Knowing You . . . Knowing Me . . .

by Zosima Mecasio

“Zosing, I’m sure you have learnt a lot, not maybe of religion but of life.” Jane Russel, young, single mother of a twin, and a catechist said to me one day before I left the parish in Britain. It was a very profound statement, indeed.  I found differences in customs, traditions and practices as Catholics. I did not learn any new Catholic teaching but I encounter many points of growths in life.  I was enriched.

I had ahhhs, ohhhs and opps with shock or astonishment to see the differences in the ways we do things, in the way we think and in our values and priorities.  Allow me to share some of those experiences.

October, 1983, I and my companion Elena arrived at Heathrow airport, London. Outside the airport in the early morning the beautiful sun was shining.  It was a bright sunny morning but I was met with a cold breeze.  I was shivering in spite of the coat on me. Fr. Sean McGrath met us at the airport and upon arriving Hampstead Columban House we were suggested to have a rest. I remember I said I am alright. I am not sleepy. Guess what? I slept soundly like a log straight until 1 o’clock in the afternoon. I think we were woken up for lunch at one in the afternoon.  Lunch at 1 o’clock!!  My orientation is lunch at 12:00 noon.

What about this. Late Fr. Paul Cooney, in charge to look after our needs, suggested buying a coat at a Second Hand shop somewhere in Manila. So, we went and I bought a coat I liked best. I was comfortable with it. Only to discover that the coat did not have enough air space after the thermal vest, the long sleeve blouse, the cardigan or pull over on me before the coat. Remember I have to put on gloves, scarf and hat.  I was completely wrapped and I felt so tight and uncomfortable with my breathing. I realized then that in clothing and even with shoes get the next to your size to keep properly warm and comfortable.


Here a difference in language terms. My first experience was in MUFRU (Multi-Faith Resource Unit) where I worked. MUFRU was an office set up at Selly Oak College, Birmingham for dialogue of the six major religions like Christianity, Judaism, Islam, Buddhism, Sikh and Jain. My work was this and that and little bits and pieces. One day Yvonne, the secretary asked,” Zosing do you have the rubber?” I replied, no, sorry. Mid- morning, she asked me again. “Zosing do you have the rubber?”  No, Yvonne, I do not have it. I said. After lunch she asked the same question. “Zosing do you have the rubber?” This time I asked, what do you mean by rubber Yvonne? She said with patience it is the thing use to rub mistakes in typing. Embarrassed, I immediately returned to her the eraser.  The fact was I had it since morning. I borrowed it from her. To me, it was eraser – to her it was rubber.

Now, how do we celebrate special occasions like christening or baptism? Listen to this. I was invited to a christening of the third child of the family I stayed with for three months in the parish. I was expecting   many visitors invited. To my surprise only three couples with one or two children with them were there and I, who went empty handed. It was embarrassing. The three couples brought in a big platter each. The host prepared the drinks only.  It was a quiet and private celebration.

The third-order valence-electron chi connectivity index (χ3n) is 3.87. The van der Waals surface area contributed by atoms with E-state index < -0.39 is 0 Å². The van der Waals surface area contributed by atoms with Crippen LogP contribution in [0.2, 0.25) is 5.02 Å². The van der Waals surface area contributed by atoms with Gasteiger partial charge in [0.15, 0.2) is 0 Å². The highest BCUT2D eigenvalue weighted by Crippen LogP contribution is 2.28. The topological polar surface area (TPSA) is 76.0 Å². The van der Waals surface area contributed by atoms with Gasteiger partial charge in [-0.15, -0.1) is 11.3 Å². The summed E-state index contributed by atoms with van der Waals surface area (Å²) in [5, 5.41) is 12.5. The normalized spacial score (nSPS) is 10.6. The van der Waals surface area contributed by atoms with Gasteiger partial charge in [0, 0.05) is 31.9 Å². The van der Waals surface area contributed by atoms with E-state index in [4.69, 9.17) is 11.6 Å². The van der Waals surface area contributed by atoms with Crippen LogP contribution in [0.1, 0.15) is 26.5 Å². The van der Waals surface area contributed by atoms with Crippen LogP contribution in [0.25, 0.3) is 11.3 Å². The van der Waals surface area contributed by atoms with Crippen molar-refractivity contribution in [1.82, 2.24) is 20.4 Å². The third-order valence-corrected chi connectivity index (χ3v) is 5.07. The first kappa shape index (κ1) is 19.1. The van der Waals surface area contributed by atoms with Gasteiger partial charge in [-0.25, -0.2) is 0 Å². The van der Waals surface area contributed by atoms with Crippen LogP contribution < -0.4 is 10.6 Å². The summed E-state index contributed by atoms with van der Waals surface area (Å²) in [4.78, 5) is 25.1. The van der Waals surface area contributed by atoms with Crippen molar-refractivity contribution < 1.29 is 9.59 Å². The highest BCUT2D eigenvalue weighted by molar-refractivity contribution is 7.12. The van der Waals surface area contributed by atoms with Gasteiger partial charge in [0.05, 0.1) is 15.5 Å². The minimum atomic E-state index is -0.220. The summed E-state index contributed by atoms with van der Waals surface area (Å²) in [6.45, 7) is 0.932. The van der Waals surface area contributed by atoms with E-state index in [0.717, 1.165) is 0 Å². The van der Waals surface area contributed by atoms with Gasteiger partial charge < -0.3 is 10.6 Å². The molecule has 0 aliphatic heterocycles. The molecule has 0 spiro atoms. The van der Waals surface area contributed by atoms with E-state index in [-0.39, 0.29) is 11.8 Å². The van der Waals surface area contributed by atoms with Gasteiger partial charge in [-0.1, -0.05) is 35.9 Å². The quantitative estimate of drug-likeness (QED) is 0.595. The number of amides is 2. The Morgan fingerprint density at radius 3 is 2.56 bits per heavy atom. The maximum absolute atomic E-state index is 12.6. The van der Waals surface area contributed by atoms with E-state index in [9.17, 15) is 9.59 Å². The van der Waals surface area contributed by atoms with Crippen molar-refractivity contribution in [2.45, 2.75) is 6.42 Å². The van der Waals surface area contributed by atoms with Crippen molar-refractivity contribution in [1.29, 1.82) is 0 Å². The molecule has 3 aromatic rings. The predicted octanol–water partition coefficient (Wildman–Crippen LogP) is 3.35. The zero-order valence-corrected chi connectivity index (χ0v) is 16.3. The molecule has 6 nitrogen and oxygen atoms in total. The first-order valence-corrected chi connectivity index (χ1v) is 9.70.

December 2009, Mindanao:  Zosing (middle) with participants of "come and see" 
This one, we were taught and brought up to be speck and span.  When we go out we comb our hair at least. We just cannot go out of the house immediately without looking at the mirror. This was what happened to me.  I was with a group of families on holidays. The holidays were organized yearly for families in the parish who cannot afford for a holiday. We were already in holiday place and we planned for our meals. Two of us were asked to do the marketing. Of course, I hurriedly went to the room to fix my hair and change my top. My companion was calling me from downstairs to hurry me up. She was ready with what she wore and with how she looked.

And, my unforgettable and touching experience of kindness. I was walking on the road in heavy rain and strong winds. At one stage my umbrella was blown into the road.  Seeing the oncoming taxi I thought that would be the end of my umbrella. Thanks to the kind taxi driver he slowed down and my umbrella rolled over to the other side of the road.  Then a kind woman picked it up and held it for me.

These are some of the many eye openers I met in my lay missionary years. It was a full scholarship in the school of life being sent as a lay missionary from the East to the West. It was not only a Masters Degree but a Doctorate.  To this thank you very much to the Columban Lay Mission Program of the Missionary Society of St. Columban.


The author was a lay missionary with the Missionary Society of St. Columban. She, together with two other companions, was sent to Britain in 1983.  From 2008 until 2010, she worked with the Columban Lay Missionaries - Philippines as vocations animator for Mindanao area. She has retired since.   

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